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I created a table in LaTeX, however, I can not put a space after the first row. As you can see the bar of X mean overlaps the \hline. I tried \\[1pt] after \hline, but it produced much more space than I expected. The code I wrote is shown below. Table

\begin{center}
\begin{tabular}{l@{\hskip 0.3in}c@{\hskip 0.2in} c@{\hskip 0.2in} c@{\hskip 0.2in} c@{\hskip 0.3in} l}
\hline
 & $\delta$ & $\varepsilon$ & $\eta$ & $w$ & $c_{i}~(i=1,...,k)$\\ \hline
$\overline{y}_{RW(st)}=\overline{y}_{st} \dfrac{\overline{X}}{w\overline{x}_{st}+(1-w)\overline{X}}$ & -1 & -1 & -1 & & $(-w)^{i}$\\[10pt]
$\overline{y}_{Gu(st)}=\overline{y}_{st}\left[w\dfrac{\overline{X}}{\overline{x}_{st}}+(1-w)\left(\dfrac{\overline{X}}{\overline{x}_{st}}\right)^{2}\right]$ & -1 & -1 & 1 & & $(-1)^{i}[i(1-w)+1]$\\

....


\hline
    \end{tabular}
\end{center}
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The code snippet needs to be completed so its an MWE. –  user1189687 Aug 5 '12 at 11:35

2 Answers 2

up vote 12 down vote accepted

IMHO the most convenient way is to use the booktabs package to add extra white space around the horizontal lines which are called according to their position \toprule, \midrule and \bottomrule.

\documentclass[a4paper]{article}

\usepackage{amsmath}
\usepackage{booktabs}

\begin{document}
\begin{center}
\begin{tabular}{l@{\hskip 0.3in}c@{\hskip 0.2in} c@{\hskip 0.2in} c@{\hskip 0.2in} c@{\hskip 0.3in} l}
\toprule
 & $\delta$ & $\varepsilon$ & $\eta$ & $w$ & $c_{i}~(i=1,...,k)$\\ 
 \midrule
$\overline{y}_{RW(st)}=\overline{y}_{st} \dfrac{\overline{X}}{w\overline{x}_{st}+(1-w)\overline{X}}$ & -1 & -1 & -1 & & $(-w)^{i}$\\[10pt]
$\overline{y}_{Gu(st)}=\overline{y}_{st}\left[w\dfrac{\overline{X}}{\overline{x}_{st}}+(1-w)\left(\dfrac{\overline{X}}{\overline{x}_{st}}\right)^{2}\right]$ & -1 & -1 & 1 & & $(-1)^{i}[i(1-w)+1]$\\

\bottomrule
\end{tabular}
\end{center}

\end{document}

booktabs-MWE

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If you don't want to use the approach suggested by @hakaze, viz., to use the rule-drawing commands of the booktabs package, you could inserts a "strut" -- a typographic term as well as a construction/engineering term -- to create more vertical clearance above (for a "top strut") and/or below (for a "bottom strut") the point where the strut is inserted.

The following modified form of your MWE shows how this may be done. Note that I've inserted a top strut in the numerator of the first big math expression and a bottom strut in the subscript of the denominator in one of the terms in second big math expression. For good measure, I've also thrown in a couple of these struts in the header line.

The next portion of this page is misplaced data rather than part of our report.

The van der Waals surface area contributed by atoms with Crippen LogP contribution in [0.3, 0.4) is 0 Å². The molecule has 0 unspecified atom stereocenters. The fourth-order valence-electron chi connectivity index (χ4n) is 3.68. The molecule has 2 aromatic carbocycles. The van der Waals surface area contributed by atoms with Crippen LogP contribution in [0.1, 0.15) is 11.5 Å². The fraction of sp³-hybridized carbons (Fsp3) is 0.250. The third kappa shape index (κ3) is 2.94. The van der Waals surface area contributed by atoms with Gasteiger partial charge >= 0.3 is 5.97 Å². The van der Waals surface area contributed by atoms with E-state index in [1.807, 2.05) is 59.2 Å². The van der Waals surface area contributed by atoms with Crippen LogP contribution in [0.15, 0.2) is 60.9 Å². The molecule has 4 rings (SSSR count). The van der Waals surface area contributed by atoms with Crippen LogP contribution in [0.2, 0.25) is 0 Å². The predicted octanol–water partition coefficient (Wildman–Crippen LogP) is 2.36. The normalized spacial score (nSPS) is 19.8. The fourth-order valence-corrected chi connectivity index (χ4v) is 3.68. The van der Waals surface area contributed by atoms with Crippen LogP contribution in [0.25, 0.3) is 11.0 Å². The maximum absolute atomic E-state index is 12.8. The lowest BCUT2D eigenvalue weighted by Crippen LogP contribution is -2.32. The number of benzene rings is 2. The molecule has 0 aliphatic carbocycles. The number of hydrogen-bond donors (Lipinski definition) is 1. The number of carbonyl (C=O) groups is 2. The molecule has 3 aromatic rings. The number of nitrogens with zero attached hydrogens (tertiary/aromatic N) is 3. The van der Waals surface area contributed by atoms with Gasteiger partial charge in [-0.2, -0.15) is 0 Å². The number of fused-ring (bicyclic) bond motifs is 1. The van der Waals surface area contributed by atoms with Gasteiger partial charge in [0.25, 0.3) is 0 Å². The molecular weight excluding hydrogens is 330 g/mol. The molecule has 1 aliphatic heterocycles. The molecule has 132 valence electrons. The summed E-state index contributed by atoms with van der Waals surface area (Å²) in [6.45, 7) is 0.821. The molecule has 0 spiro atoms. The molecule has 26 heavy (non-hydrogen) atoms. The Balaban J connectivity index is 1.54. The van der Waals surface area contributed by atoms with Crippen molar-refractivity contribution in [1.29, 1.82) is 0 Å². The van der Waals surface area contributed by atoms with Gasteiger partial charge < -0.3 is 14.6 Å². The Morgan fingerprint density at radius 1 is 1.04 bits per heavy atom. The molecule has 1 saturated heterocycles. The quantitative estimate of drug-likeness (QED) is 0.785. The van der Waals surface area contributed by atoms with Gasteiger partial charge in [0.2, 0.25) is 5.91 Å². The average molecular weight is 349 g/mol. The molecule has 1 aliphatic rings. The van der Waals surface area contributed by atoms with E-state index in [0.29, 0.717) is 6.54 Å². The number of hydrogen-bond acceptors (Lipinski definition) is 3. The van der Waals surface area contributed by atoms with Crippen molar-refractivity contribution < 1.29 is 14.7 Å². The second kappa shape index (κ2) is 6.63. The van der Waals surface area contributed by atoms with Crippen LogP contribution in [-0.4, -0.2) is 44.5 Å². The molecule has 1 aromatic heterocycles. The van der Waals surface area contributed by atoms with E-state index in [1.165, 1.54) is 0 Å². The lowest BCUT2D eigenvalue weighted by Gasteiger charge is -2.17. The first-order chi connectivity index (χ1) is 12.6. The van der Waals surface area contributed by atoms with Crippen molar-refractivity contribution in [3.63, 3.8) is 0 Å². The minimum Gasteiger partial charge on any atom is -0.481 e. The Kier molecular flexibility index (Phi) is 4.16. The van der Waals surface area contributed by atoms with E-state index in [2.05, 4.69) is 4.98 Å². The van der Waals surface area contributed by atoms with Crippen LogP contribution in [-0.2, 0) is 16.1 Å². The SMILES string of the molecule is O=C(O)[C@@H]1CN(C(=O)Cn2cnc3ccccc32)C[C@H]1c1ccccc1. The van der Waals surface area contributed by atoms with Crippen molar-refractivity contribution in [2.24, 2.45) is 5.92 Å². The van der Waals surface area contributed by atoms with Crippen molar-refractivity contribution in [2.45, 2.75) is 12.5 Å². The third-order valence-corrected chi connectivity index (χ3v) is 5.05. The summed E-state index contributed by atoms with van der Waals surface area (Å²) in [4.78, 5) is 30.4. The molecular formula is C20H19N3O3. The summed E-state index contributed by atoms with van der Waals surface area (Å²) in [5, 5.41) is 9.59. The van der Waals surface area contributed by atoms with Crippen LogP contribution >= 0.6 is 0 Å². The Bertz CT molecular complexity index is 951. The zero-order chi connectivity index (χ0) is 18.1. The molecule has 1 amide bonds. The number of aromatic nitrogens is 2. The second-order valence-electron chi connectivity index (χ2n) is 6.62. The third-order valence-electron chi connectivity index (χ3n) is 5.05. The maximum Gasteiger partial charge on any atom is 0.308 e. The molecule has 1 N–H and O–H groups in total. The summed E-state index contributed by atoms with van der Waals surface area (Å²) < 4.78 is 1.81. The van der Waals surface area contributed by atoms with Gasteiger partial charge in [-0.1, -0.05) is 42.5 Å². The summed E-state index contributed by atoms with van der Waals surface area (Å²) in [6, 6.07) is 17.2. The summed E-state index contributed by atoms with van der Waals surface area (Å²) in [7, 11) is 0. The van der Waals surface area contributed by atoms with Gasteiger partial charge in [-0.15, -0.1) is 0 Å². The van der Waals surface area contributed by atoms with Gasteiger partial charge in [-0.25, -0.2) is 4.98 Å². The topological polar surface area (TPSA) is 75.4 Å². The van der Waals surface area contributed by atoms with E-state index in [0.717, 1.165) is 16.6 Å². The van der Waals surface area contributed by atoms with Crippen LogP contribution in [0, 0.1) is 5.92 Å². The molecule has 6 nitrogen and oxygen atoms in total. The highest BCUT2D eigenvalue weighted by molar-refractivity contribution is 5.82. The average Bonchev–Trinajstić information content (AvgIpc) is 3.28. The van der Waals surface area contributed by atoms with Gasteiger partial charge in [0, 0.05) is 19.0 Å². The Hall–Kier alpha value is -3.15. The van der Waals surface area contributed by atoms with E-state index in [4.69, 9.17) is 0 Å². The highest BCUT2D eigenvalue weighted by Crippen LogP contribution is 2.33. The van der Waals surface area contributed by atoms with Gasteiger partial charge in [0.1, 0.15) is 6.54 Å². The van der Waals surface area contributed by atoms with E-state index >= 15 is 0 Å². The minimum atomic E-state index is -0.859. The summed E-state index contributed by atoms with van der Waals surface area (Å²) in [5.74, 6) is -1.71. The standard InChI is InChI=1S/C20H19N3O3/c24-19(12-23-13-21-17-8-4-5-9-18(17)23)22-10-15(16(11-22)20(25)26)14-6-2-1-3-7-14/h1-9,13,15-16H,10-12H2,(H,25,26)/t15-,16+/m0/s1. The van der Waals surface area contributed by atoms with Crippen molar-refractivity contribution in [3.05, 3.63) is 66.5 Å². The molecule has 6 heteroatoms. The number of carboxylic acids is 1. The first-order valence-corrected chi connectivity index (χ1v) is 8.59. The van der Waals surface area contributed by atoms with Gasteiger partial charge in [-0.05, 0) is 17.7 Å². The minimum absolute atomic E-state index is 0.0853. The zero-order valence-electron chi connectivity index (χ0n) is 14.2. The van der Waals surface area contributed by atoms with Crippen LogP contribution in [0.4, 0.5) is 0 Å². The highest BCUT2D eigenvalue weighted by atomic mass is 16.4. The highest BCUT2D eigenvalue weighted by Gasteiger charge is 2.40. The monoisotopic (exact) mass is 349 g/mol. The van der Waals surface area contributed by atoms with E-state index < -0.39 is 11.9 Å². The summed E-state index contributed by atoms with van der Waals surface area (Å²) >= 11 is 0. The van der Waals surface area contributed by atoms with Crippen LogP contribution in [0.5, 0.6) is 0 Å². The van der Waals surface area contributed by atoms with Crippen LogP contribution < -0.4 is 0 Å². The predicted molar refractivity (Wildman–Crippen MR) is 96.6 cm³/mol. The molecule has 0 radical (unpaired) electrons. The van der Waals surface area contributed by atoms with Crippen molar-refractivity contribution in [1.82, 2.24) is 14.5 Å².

In addition, I've (i) used an array instead of a tabular environment (because all of the environment's contents seem to be in math mode and because the default amount of intercolumn white space is slightly larger for array environments), (ii) replaced the heavy-looking \overline instructions with \bar instructions, and (iii) used explicit size-setting instructions for the large round parentheses and square brackets. (The sizes that result from \left and \right instructions are just too large.)

\documentclass{article}
\usepackage{amsmath}
\newcommand\Tstrut{\rule{0pt}{2.6ex}}       % top strut
\newcommand\Bstrut{\rule[-1.1ex]{0pt}{0pt}} % bottom strut

\begin{document}
$\begin{array}{l rrr c l}
\hline
 & \delta & \varepsilon & \eta & w & c_{i}\ (i=1,\dots,k)
\Tstrut\Bstrut \\ \hline
\bar{y}_{RW(st)}=\bar{y}_{st} \dfrac{\bar{X}\Tstrut}{w\bar{x}_{st}+(1-w)\bar{X}} 
  & -1 & -1 & -1 & & (-w)^{i}\\[10pt]
\bar{y}_{Gu(st)}=\bar{y}_{st}\biggl[
w\dfrac{\bar{X}}{\bar{x}_{st}}+(1-w) 
\biggl(\dfrac{\bar{X}}{\bar{x}_{st\Bstrut}} \biggr)^{2}\,
\biggr] 
  & -1 & -1 & 1 & & (-1)^{i}[i(1-w)+1]\\
\hline
\end{array}$
\end{document}

enter image description here

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1  
I agree that the \overlines are too heavy, but I think \bar{X} is much too light. You might be interested in this \widebar command I coded. –  Hendrik Vogt Aug 5 '12 at 16:38
    
@HendrikVogt - thanks! Your \widebar command would indeed appear to occupy a happy middle ground between \overline and \bar. –  Mico Aug 5 '12 at 20:36

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